Pharmacology, biochemistry, and behavior

(-) Epigallocatechin-3-gallate attenuates reserpine-induced orofacial dyskinesia and oxidative stress in rat striatum.

PMID 25668129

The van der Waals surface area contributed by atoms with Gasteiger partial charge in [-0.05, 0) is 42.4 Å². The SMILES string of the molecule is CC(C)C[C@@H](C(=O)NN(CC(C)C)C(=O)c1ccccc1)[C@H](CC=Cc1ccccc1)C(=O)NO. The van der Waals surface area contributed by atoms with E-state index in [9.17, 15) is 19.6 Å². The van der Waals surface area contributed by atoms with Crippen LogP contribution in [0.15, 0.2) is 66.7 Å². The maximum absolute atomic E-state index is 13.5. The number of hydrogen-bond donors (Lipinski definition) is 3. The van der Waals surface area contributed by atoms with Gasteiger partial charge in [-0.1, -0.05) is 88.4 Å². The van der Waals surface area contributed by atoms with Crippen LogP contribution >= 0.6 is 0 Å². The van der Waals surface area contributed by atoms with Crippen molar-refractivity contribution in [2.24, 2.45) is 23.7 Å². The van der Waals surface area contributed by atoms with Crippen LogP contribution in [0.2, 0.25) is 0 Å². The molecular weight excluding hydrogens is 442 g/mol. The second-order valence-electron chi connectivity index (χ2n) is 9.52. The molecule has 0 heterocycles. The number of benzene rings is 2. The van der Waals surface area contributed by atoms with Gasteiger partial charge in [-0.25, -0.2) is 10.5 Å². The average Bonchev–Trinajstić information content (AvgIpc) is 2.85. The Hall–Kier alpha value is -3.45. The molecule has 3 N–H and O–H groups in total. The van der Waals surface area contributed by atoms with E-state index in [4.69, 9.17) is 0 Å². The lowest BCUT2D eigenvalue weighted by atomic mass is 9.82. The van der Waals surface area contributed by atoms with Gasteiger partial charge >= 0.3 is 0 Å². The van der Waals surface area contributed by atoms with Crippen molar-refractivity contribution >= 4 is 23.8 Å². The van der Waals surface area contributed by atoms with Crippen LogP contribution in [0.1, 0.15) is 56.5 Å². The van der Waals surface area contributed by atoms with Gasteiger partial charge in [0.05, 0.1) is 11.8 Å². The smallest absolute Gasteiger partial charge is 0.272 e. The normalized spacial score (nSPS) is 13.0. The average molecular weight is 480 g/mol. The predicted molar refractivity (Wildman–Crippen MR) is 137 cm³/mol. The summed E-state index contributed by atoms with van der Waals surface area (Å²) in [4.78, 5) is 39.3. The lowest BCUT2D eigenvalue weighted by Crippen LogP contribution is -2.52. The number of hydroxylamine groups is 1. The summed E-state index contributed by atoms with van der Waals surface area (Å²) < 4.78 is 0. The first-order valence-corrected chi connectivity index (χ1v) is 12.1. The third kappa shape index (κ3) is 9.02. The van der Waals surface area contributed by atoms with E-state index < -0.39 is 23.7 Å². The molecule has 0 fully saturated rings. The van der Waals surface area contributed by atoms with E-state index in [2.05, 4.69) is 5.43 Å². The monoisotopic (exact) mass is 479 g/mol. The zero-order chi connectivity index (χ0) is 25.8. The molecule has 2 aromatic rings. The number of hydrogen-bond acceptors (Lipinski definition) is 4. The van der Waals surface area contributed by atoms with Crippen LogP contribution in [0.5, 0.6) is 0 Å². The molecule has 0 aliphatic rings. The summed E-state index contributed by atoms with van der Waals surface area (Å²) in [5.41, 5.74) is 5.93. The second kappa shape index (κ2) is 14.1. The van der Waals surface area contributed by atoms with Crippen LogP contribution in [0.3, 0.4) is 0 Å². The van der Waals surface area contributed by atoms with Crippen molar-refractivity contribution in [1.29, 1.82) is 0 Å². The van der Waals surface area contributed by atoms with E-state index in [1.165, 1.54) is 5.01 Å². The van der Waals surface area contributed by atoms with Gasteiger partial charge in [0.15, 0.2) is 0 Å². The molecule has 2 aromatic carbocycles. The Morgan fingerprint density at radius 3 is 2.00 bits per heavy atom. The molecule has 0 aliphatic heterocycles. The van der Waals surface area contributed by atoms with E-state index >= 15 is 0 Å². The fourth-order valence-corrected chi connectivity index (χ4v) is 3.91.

Reserpine-induced orofacial dyskinesia (OD) has been used for decades as an animal model for human tardive dyskinesia (TD) because both of them have pathophysiology strongly associated with striatal oxidative stress. Green tea catechins, especially (-) epigallocatechin-3-gallate (EGCG), have potent antioxidative effects and are able to protect against various oxidative injuries. In this study, we examined the potential protective effects of EGCG on reserpine-induced behavioral and neurochemical dysfunction in rats. Reserpine treatment (1mg/kgs.c. one injection every other day, three injections total) induced significant increases (p<0.001) in the frequency of vacuous chewing movement (VCM) and tongue protrusion (TP) as well as the duration of facial twitching (FT). EGCG treatment (100mg/kgi.p. for 11days, starting 7days before the reserpine injections) was able to prevent most of the reserpine-induced OD. Also, EGCG treatment was able to reduce the reserpine-induced lipid peroxidation (LPO) production, and enhances the antioxidation power in the striatum of reserpine-treated rats. The above results indicate that EGCG has a protective role against reserpine-induced OD, probably via its powerful antioxidative properties. Thus, EGCG may possible have a clinically relevant therapeutic effect in preventing, delaying or even treating TD.